This article is all about what draw weight you should choose if you are just starting out in archery. There are a few decisions you have to make that can impact a lot of things including your health, so I would recommend you read through those few paragraphs and gain some knowledge rather sooner than later 🙂

What Draw Weight Should A Beginner Choose

what draw weight should a beginner choose
If you think about getting into archery, one of the most important decisions you will have to make is to choose the right draw weight for your current strength when buying a compound bow.


Now what does that mean? What is draw weight, after all? As you need to rely on your strength to pull back a bow string, you need to know how much weight you can pull back at all. This is measured in pounds. Therefore the draw weight is also called poundage.

So coming back to the question What draw weight should a beginner choose?, the answer seems to be pretty simple: Choose one that you can pull back. And I mean, that you can draw more than one time. It just makes no sense to buy a compound bow that you can pull only a few times and that’s it. Especially when you are starting out.

For learning how to shoot a compound bow endurance is more important than power. You won’t get much out of it if you are tired after five shots, so instead pick one that you can pull back easily for an hour or longer. Concentrate on proper form for getting repeatable, consistent results. Consistency is everything in archery. You need to be able to produce the same draw cycle over and over again. Only then can you work on certain problem areas like hooking, release or stance.

So the answer to ‘what draw weight should a beginner choose‘ depends a lot on his own physical abilities. Therefore I would recommend you to get a compound bow that is adjustable enough to grow with you for a few years. The Infinite Edge Pro for example has a poundage range from unbelievable 5-70 lbs!

Beginner Draw Weight Chart

As we are all individuals there won’t be the one right answer to this question, but to get you started I would recommend the following poundages for certain age groups:

AgeDraw Weight
14 +25 +
Adult Male45 +
Adult Female35 +

But always remember that this is just a very rough guideline. If you are more on the strong side you definitely can buy a compound with a higher poundage. It needs to support you while learning. That’s all. Your motivation will suffer sooner rather than later when you have to struggle with pulling the string back all the time.
Apart from that you need to get your back tension right from the very beginning, so that your muscles will remember the movement so that you can shoot someday without having to think about it every time (muscle memory). With a compound bow that you can hardly pull that won’t be possible at all.

A bow with a poundage that is too high will also affect your accuracy a lot. When your muscles begin to tremble you won’t be able to keep consistent results while shooting. So it’s really not worth it to go overboard with your first compound bow. Start easy and the high poundages will follow along.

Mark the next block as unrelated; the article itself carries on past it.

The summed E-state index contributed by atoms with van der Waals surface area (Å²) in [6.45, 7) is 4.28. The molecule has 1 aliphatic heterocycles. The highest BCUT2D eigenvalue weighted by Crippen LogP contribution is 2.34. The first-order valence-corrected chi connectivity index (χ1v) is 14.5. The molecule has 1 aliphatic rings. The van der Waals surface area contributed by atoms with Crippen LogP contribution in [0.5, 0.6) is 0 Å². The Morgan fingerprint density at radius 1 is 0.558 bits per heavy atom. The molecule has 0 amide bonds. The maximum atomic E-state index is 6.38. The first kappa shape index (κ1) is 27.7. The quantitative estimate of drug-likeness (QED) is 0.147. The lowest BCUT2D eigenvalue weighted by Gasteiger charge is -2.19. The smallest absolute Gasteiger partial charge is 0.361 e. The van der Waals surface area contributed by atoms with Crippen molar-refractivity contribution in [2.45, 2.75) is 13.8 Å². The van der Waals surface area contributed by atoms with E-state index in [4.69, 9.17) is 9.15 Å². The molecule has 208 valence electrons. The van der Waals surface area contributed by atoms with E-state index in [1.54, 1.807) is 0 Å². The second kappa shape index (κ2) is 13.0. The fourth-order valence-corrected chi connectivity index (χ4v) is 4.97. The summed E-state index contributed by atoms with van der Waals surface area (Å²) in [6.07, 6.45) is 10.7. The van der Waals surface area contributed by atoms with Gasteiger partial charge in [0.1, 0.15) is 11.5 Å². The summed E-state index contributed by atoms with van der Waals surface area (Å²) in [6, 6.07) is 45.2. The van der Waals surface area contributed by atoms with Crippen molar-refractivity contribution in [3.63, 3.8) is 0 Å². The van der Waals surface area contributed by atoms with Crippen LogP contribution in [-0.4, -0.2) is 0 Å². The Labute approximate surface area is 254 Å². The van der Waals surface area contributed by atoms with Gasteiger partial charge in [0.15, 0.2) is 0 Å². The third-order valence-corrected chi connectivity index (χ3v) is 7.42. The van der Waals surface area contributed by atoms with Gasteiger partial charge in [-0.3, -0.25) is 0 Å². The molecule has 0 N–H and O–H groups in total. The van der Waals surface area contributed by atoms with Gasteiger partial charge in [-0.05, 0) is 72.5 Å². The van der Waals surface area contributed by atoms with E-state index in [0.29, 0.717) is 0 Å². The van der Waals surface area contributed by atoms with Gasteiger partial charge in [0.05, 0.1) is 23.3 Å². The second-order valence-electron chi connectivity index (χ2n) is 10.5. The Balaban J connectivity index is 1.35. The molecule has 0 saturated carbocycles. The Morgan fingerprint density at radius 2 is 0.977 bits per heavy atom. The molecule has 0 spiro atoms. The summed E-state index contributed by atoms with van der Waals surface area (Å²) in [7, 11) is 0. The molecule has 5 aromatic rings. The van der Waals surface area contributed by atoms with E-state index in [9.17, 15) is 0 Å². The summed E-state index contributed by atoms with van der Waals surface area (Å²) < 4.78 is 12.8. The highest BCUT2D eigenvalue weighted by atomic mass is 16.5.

Another question is the real weight you have on your fingers. Now what does that mean again? If the poundage of your compound is set to 28″ and your personal draw length is 30″, you will pull more than the poundage advertised by the manufacturer on the bow’s box. As a rule of thumb you can add 1-2 pounds per inch that you pull longer than the compound’s draw length. To get an exact value you need to use a bow gauge.

One last warning: Men, especially, seem to underestimate the impact of starting out with a poundage that is way too much. Muscles will adapt relatively fast, but tendons and ligaments need a lot longer to get used to pulling something heavy for long periods of time. So don’t overstrain your body or you will end up with a damaged shoulder in the worst case. I know a few guys who had to reduce their poundages noticably due to ocurring shoulder problems. Now they regret that they’ve been always going for the big poundages.

What Draw Weight For Hunting

draw weight for bowhuntingIf you would ask yourself what draw weight for hunting you might need, I definitely would advise against thinking about hunting when just starting out with archery.

Why? Because first of all, what is more important for hunting is Kinetic Energy (KE). KE is related to the speed and the weight of the arrow. Speed comes from the poundage of the compound and the weight of the arrow. Lighter arrows are faster, heavier arrows have higher impact on the game. If you want to read more about Kinetic Energy and how you can calculate it, read my guide here => Kinetic Energy For Bowhunting

But what is way more important than Kinetic Energy, in my book, is to hit the right spot on the game – what I mean by that are the vital organs. One shot, one kill. So your ability to shoot well, your skills in estimating distances and your way of handling field conditions (weather, ground, environment etc.) will make sure that you can kill game in a humane way. Because without hitting the right spot, even Kinetic Energy can’t help you out.

That means the basics of shooting a compound are more important than insane poundages or KEs that would take down an elephant. Concentrate on proper form, back tension, target practicing and everything else will fall into place automatically.

Thanks for reading and shoot straight!

Draw Weight Too Heavy

It makes no sense to use a compound with a poundage that’s way too much for you.

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